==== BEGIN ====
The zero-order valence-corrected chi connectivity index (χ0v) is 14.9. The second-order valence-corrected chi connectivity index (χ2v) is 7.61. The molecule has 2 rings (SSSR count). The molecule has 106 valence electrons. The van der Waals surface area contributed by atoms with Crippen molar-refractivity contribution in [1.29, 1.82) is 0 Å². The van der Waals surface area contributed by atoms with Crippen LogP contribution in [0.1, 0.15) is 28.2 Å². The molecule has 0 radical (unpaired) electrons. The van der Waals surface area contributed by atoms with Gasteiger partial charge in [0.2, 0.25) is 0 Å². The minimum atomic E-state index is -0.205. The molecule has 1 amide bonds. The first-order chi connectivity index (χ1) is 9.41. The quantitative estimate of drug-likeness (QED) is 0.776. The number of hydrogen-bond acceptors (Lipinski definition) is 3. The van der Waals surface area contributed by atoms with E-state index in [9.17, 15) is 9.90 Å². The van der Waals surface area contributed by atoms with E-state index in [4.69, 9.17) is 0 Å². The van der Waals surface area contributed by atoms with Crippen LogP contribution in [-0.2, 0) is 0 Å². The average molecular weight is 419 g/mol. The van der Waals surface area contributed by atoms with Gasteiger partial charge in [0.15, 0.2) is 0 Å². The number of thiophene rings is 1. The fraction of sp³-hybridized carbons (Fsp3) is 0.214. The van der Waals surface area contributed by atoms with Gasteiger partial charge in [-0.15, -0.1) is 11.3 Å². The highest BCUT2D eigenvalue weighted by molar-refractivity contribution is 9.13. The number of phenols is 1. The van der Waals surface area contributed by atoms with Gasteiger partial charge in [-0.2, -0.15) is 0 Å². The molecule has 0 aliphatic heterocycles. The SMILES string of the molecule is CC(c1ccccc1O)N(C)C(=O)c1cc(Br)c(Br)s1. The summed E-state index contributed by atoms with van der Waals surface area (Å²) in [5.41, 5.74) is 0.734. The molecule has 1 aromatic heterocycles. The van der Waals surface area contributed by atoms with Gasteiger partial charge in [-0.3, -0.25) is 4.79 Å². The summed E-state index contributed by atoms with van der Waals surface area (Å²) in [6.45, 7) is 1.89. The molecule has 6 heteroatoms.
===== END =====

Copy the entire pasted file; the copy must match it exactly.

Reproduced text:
The zero-order valence-corrected chi connectivity index (χ0v) is 14.9. The second-order valence-corrected chi connectivity index (χ2v) is 7.61. The molecule has 2 rings (SSSR count). The molecule has 106 valence electrons. The van der Waals surface area contributed by atoms with Crippen molar-refractivity contribution in [1.29, 1.82) is 0 Å². The van der Waals surface area contributed by atoms with Crippen LogP contribution in [0.1, 0.15) is 28.2 Å². The molecule has 0 radical (unpaired) electrons. The van der Waals surface area contributed by atoms with Gasteiger partial charge in [0.2, 0.25) is 0 Å². The minimum atomic E-state index is -0.205. The molecule has 1 amide bonds. The first-order chi connectivity index (χ1) is 9.41. The quantitative estimate of drug-likeness (QED) is 0.776. The number of hydrogen-bond acceptors (Lipinski definition) is 3. The van der Waals surface area contributed by atoms with E-state index in [9.17, 15) is 9.90 Å². The van der Waals surface area contributed by atoms with E-state index in [4.69, 9.17) is 0 Å². The van der Waals surface area contributed by atoms with Crippen LogP contribution in [-0.2, 0) is 0 Å². The average molecular weight is 419 g/mol. The van der Waals surface area contributed by atoms with Gasteiger partial charge in [0.15, 0.2) is 0 Å². The number of thiophene rings is 1. The fraction of sp³-hybridized carbons (Fsp3) is 0.214. The van der Waals surface area contributed by atoms with Gasteiger partial charge in [-0.15, -0.1) is 11.3 Å². The highest BCUT2D eigenvalue weighted by molar-refractivity contribution is 9.13. The number of phenols is 1. The van der Waals surface area contributed by atoms with Gasteiger partial charge in [-0.2, -0.15) is 0 Å². The molecule has 0 aliphatic heterocycles. The SMILES string of the molecule is CC(c1ccccc1O)N(C)C(=O)c1cc(Br)c(Br)s1. The summed E-state index contributed by atoms with van der Waals surface area (Å²) in [5.41, 5.74) is 0.734. The molecule has 1 aromatic heterocycles. The van der Waals surface area contributed by atoms with Gasteiger partial charge in [-0.3, -0.25) is 4.79 Å². The summed E-state index contributed by atoms with van der Waals surface area (Å²) in [6.45, 7) is 1.89. The molecule has 6 heteroatoms.